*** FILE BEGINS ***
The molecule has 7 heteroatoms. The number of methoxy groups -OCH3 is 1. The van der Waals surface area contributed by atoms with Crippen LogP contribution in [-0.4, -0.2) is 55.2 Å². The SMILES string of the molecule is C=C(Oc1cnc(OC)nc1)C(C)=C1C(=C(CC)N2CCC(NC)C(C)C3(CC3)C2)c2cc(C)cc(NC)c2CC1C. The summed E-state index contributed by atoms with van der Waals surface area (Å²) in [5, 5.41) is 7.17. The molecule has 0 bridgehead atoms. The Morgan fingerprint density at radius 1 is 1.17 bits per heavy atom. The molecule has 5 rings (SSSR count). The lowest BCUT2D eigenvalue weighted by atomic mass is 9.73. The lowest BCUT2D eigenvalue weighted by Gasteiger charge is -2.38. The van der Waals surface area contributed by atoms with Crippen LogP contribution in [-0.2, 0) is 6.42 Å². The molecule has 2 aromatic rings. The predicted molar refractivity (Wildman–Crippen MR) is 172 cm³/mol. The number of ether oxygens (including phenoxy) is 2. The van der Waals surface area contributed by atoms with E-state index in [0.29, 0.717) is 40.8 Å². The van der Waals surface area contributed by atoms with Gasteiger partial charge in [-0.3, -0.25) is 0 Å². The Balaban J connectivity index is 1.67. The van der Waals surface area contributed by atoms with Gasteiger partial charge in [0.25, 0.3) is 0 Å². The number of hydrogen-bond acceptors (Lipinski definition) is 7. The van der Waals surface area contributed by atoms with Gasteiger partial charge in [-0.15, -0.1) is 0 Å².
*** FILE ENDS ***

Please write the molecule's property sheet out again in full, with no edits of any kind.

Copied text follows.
The molecule has 7 heteroatoms. The number of methoxy groups -OCH3 is 1. The van der Waals surface area contributed by atoms with Crippen LogP contribution in [-0.4, -0.2) is 55.2 Å². The SMILES string of the molecule is C=C(Oc1cnc(OC)nc1)C(C)=C1C(=C(CC)N2CCC(NC)C(C)C3(CC3)C2)c2cc(C)cc(NC)c2CC1C. The summed E-state index contributed by atoms with van der Waals surface area (Å²) in [5, 5.41) is 7.17. The molecule has 0 bridgehead atoms. The Morgan fingerprint density at radius 1 is 1.17 bits per heavy atom. The molecule has 5 rings (SSSR count). The lowest BCUT2D eigenvalue weighted by atomic mass is 9.73. The lowest BCUT2D eigenvalue weighted by Gasteiger charge is -2.38. The van der Waals surface area contributed by atoms with Crippen LogP contribution in [-0.2, 0) is 6.42 Å². The molecule has 2 aromatic rings. The predicted molar refractivity (Wildman–Crippen MR) is 172 cm³/mol. The number of ether oxygens (including phenoxy) is 2. The van der Waals surface area contributed by atoms with E-state index in [0.29, 0.717) is 40.8 Å². The van der Waals surface area contributed by atoms with Gasteiger partial charge in [-0.3, -0.25) is 0 Å². The Balaban J connectivity index is 1.67. The van der Waals surface area contributed by atoms with Gasteiger partial charge in [0.25, 0.3) is 0 Å². The number of hydrogen-bond acceptors (Lipinski definition) is 7. The van der Waals surface area contributed by atoms with Gasteiger partial charge in [-0.15, -0.1) is 0 Å².